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How to Install a Water Filter

Installing the type of water-treatment device that utilizes filter cartridges under the sink and delivers clean water through a sink-top spout is a relatively easy do-it-yourself project. Doing this job involves simply mounting the filter unit in the cabinet and connecting plastic tubing to your existing cold water pipes using special saddle valves.

reverse-osmosis drinking water filterAPEC

APEC reverse-osmosis drinking water filter

Several different types of water filters are sold, including dual-cartridge devices like the one shown below and reverse-osmosis systems that work basically the same way but also utilize an under-sink storage tank that holds clean water and is connected to the sink’s trap because it discharges wastewater. Neither type requires electrical power.

Filters inside cartridge-based water filters must be changed periodically—typically twice a year. Changes in the odor, taste, and/or flow of the water are sure signs that the filter cartridges need to be replaced.

install water filter dispenser

Mount the dispenser.

1Mount the dispenser. Most dispensers are designed to fit in the extra hole in a sink top, as shown, but if this hole is already occupied, you’ll have to drill another in the sink or countertop. Follow the manufacturer’s directions for the location and size of the hole. Drill only into stainless-steel sinks; if you have an all-porcelain sink, drill for the dispenser through the countertop.

To drill a hole in stainless steel sink, buy a titanium graduated step bit and a small bottle of milling oil, and follow the instructions in the following video.

To drill granite, marble, porcelain, ceramic or terracotta tiles using a diamond-ground tip geometry drill bit, please refer to the following video.

Install a saddle valve.

Install a water filter saddle valve.

2Install a saddle valve. Tap into the existing cold water supply line via a saddle valve. To install a saddle valve, first turn off the water supply and then open the faucet to drain the line.

Following the manufacturer’s directions, drill a small hole in the supply line. Turn the handle on the valve to expose the lance that’s designed to puncture the pipe, and position the valve over the pipe so that the lance fits in the hole. Attach the back plate of the valve and tighten the nuts to lock it in place, and then screw in the lance.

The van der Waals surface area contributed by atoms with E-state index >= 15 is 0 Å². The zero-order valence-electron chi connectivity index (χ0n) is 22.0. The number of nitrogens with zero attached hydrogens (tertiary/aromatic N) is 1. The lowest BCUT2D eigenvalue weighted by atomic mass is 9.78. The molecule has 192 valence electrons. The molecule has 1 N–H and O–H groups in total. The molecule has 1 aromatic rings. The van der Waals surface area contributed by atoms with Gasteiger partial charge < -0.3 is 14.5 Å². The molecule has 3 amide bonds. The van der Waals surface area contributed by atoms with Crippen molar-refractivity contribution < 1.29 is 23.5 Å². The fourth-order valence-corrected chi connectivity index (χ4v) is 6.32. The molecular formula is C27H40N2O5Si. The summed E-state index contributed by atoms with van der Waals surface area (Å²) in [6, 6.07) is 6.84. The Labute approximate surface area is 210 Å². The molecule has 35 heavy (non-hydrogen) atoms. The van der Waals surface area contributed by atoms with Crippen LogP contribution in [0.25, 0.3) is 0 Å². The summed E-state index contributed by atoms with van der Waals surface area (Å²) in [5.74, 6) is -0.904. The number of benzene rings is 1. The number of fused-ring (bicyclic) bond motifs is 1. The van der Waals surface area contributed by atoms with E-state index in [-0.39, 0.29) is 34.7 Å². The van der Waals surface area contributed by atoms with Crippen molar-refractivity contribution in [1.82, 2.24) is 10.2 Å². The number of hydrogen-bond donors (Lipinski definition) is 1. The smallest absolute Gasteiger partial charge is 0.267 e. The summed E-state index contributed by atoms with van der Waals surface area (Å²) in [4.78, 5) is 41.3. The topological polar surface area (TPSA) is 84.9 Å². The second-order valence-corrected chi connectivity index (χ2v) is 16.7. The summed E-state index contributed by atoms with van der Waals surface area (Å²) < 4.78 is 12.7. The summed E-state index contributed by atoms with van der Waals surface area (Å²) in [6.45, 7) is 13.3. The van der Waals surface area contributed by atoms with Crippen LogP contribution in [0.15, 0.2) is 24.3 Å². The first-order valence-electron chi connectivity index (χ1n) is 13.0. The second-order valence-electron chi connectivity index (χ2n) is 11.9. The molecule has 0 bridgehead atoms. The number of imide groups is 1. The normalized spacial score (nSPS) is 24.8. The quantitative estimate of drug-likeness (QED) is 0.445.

Secure water filtration unit.

Secure the cartridge filtration unit.

 

3Secure the cartridge filtration unit. Position the cartridge filtration unit roughly between the cold water line and the dispenser. Be sure to leave the specified clearance between the system and the cabinet bottom to allow for cartridge replacement. Secure the device to the cabinet back or wall with the screws provided.

 

 

Hooking up the water filter.

Connect the supply tube to the saddle valve.

4Hook up the device. Start by cutting a length of plastic tubing to reach between the saddle valve and the system. Make it short enough not to kink, but long enough to allow for installing a new compression fitting (the connector shown at the end of the tubing) later, if needed. Press the tubing into the compression fitting and thread it onto the saddle valve; tighten with an adjustable wrench.

 

 

Connect the filtration unit

Connect the supply tube to the filtration unit.

5Connect the filtration unit to the water supply line. Insert the opposite end of the tubing into another compression fitting and thread it onto the inlet port of the filtration unit. Tighten the nut with your hand, and then make another turn or turn and a half with an adjustable wrench.

 

 

 

Connect the water dispenser

Connect the water dispenser supply tube to the filtration unit.

6Connect the water dispenser. Finally, cut a piece of tubing to run from the outlet port of the system to the water dispenser. Insert compression fittings on both ends and thread the nuts onto the dispenser and the system. Turn on the water supply and open the water dispenser. Let the water run for about five minutes to flush out any carbon particles or air pockets. Most manufacturers recommend allowing the water to run for about 20 seconds before using.

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Water Filters

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